I Tried the “Junebugging” Cleaning Method on My Dusty Living Room
I’m fairly tidy, which often fools me into thinking my house is clean. When I do finally decide to wipe baseboards, or whatever it is people are doing for fun on TikTok these days, I often get distracted by clutter.
What Is the “Junebugging” Cleaning Method?
Junebugging is a term based on the behavior of its namesake, in which you always return back to the same location. When applied to cleaning, this means that you keep coming back to your anchor task no matter the amount of distractions.
Here’s how it happens: I mean to dust. I do. It’s just that when I walk into the living room, I see the pile of laundry on the couch, an unsigned permission slip on the coffee table, and a stack of novels on the chair. Those tasks feel more urgent, and by the time I’ve tackled the clutter, a child asks what’s for dinner, and I can’t even remember what my initial goal was.
I do want a clean — not just tidy — home, so I’m trying something new: Junebugging.
What is the Junebugging Cleaning Method?
Junebugging, a term first shared by a Tumblr user, is based on the behavior of its namesake. Junebugs (or June beetles) practice “site fidelity.” No matter where they wander off to in their little junebug adventures, they tend to return to the same location.
In the Junebugging cleaning method, “site fidelity” becomes loyalty not to a location, but to one micro-task, such as cleaning the bathtub or changing the bedding. That’s your “anchor point,” according to TikToker Nikki Pebbles, M.S., whose video on the Junebugging method has over 703,400 likes. You keep coming back to the anchor task, no matter how many times you get distracted. It’s expected that you’ll wander to other jobs, but the session isn’t over until that anchor point task is complete. Consider it the Ross to your Rachel. You’re going to end there, eventually.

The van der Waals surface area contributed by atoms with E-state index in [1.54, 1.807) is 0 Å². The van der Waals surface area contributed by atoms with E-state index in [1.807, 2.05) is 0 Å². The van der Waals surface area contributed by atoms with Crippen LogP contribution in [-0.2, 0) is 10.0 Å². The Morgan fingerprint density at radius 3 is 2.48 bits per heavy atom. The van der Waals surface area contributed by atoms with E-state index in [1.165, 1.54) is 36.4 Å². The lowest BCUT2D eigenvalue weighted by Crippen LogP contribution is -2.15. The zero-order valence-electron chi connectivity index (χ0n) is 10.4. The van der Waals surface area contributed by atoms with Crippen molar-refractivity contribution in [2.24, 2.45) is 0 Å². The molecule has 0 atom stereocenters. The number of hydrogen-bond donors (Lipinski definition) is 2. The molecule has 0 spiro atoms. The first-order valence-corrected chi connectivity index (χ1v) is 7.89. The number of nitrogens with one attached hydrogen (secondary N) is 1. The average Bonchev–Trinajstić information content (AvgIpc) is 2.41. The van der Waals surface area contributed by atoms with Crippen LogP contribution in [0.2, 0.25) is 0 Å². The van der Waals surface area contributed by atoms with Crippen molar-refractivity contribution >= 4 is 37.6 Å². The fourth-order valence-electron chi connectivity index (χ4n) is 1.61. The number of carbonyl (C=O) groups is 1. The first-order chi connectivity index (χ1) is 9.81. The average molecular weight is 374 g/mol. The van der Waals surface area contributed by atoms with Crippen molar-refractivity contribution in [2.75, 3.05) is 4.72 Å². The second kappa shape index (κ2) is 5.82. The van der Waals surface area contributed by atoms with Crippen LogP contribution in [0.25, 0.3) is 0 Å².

It’s important to note that the anchor point needs to be one task, not many. Rather than a vague goal of “cleaning the kitchen,” choose something specific, such as mopping the floors, or wiping down all of the appliances.
How I Tried Junebugging at Home
Here’s how I applied the Junebugging cleaning method to my own home.
Step 1: Choose an anchor.
I decided to start my Junebugging experiment in our living room because it was just cluttered enough to be distracting, but not enough to doom me to failure. I’m a beginner, so I wasn’t ready for the overwhelm of, say, a teenager’s bedroom. I didn’t even allow myself an audiobook. I gave all my attention to my only task: dusting the living room.
Step 2: Begin the task.
Armed with a microfiber cloth, I began to dust the upright piano. So far, so good. I almost pulled up Facebook Marketplace to look for art to hang in that empty space above my fireplace, but I resisted.
Step 3: Manage distractions.
When I moved to the bookshelf, I realized I needed a stepstool, which required a trip to the kitchen. An empty milk jug caught my eye and set off an entire cycle of kitchen tasks, but I regrouped.
Step 4: Return to your anchor.
Returning to the bookshelf, I dusted my family photo albums and couldn’t resist a peek. I mean why have them, if we’re not going to look at them, right?
Step 5: Repeat steps 3 and 4, as needed.
After reliving 2020 in photos, I got back to work. The next dusting stretch was full of brief interruptions to deal with clutter, but I always returned to my one true task. I thought Junebugging would teach me to ignore distractions, but it didn’t. Instead, it helped me complete the cycle on the one task I prioritized from the beginning, despite the distractions.
I’m not sorry I watered crunchy plants, folded the pile of laundry, and even velcroed my rug to the floor because, at the end of the cleaning spree, the living room was dusted, just as I intended.
Well, except for the baseboards. I started to wipe them but decided they didn’t count. Maybe I’ll make them the focus of my next Junebugging sesh.